Published: 21/11/2002, Volume II2, No. 5832 Page 20 21
I am writing in response to your article on the proposed NHS financial flows system ('news, pages, 4-5, 24 October).
In its favour, the approach simplifies the primary care trust/acute trust negotiation. It will stop the argument over marginal work and how it should be paid for either below or above the agreed service-level agreement. It will reward rapid expansion and attempts to reduce costs per case. I would expect to see extra day-case surgery and reduced length of stay in the local providers. It will also drive high costs towards the average and make it easy for the PCT to contract with many providers.
I am concerned that the impact of the financial reform will be to unleash supplier-induced demand. Incentivising volume will encourage individual services to do more, which will drive up costs, and for PCTs with a statutory obligation to break even, this will threaten the ability to pay. The document suggests hospitals will carry the risk for variation in demand because the maximum volume will be agreed in the SLA. However, risk should be managed by the organisations most able to manage it, and primary care holds the key for demand for referrals. In addition, if supply is switched off at the SLA upper limit then extra activity will come through the emergency route, continuing to drive up costs. Hospitals do not have sufficiently sensitive systems to switch on and off activity according to agreed SLAs.
The other risk of 'variation in cost' is also to be met by the hospital because the tariff is based on fixed price.
I have a number of concerns about the overall proposals:
The payment by healthcare resource groups will reinforce treatment rather than prevention.
It will reduce incentives for hospitals to co-operate with the re-engineering of care into community settings as this will guarantee a loss of income.
It reduces the incentive for care pathway design across sectors based on stable supplier relationships. With the plurality of provision, it will be difficult to sustain management effort on agreed integrated care pathways.
Trusts that can provide a service at below average cost will receive extra funding for no gain for the local PCTs. This will mean the PCTs will lose the ability to invest in other settings and, therefore, demand will increase.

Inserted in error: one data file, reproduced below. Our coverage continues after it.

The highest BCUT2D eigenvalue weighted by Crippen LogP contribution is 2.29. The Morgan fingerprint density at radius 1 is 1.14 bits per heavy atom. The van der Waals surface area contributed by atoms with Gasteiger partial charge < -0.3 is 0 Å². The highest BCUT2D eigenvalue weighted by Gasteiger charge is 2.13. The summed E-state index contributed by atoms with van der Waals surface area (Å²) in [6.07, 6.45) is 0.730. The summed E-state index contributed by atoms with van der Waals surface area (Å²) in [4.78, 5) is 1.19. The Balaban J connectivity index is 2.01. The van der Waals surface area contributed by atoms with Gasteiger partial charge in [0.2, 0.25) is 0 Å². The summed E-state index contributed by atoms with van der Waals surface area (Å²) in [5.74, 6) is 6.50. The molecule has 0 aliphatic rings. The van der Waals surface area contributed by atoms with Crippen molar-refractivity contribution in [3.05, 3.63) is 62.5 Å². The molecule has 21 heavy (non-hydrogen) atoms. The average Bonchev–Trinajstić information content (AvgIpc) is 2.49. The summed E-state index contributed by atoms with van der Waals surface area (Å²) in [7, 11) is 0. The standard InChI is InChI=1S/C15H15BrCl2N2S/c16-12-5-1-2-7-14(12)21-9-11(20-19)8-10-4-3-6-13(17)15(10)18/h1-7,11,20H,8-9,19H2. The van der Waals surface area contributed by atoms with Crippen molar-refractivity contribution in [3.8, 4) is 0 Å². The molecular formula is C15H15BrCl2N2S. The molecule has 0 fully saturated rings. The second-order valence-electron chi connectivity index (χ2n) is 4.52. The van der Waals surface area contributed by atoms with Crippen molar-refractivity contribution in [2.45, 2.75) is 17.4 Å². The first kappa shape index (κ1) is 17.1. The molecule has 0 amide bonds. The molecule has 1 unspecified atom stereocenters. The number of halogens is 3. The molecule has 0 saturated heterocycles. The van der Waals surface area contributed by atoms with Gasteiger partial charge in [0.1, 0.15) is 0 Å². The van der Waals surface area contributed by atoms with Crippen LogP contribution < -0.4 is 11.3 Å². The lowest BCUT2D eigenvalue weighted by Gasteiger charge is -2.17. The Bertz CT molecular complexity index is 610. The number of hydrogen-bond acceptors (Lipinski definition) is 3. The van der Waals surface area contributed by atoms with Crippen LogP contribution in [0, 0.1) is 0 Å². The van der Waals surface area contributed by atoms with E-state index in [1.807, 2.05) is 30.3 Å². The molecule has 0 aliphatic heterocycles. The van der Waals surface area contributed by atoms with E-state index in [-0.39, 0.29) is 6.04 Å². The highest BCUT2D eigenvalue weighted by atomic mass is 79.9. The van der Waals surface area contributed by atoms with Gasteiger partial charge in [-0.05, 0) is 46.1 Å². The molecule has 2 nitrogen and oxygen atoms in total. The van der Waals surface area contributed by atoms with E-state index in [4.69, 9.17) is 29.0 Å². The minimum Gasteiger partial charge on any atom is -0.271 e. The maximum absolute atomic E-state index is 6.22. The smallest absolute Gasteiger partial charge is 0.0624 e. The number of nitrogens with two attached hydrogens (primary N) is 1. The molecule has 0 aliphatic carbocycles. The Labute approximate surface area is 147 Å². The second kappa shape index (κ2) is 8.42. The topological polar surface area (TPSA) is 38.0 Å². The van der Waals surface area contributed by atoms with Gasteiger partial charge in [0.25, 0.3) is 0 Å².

It will legitimise volume in all hospital care.
We should heed lessons from the US. The use of diagnosisrelated groups in Medicare led to HRG creep, where hospitals recorded more serious procedures/casemix. The incentives will also lead to unbundling of coding, so two episodes are recorded rather than one. In the US, software companies such as Health Payment Review sold software specifically to unbundle payment coding.
The only sensible response is the introduction of utilisation management techniques by PCTs in partnership with hospitals.
This will consist of pre-hospital referral management so gateways are introduced to choke referrals as necessary.
Concurrent inpatient review will need to be introduced if patients are subjected to procedures influenced by payment, as well as retrospective review of referral rates etc. This will mean the significant new management costs related to utilisation review and case management.
The introduction of managed care into the US Medicare market was to reduce the impact of supplier-induced demand caused by the introduction of DRGs. It is imperative the UK does not adopt another inflationary factor within the service without thought on how to manage the consequences.
Dr Graham Rich Chief executive West Hull primary care trust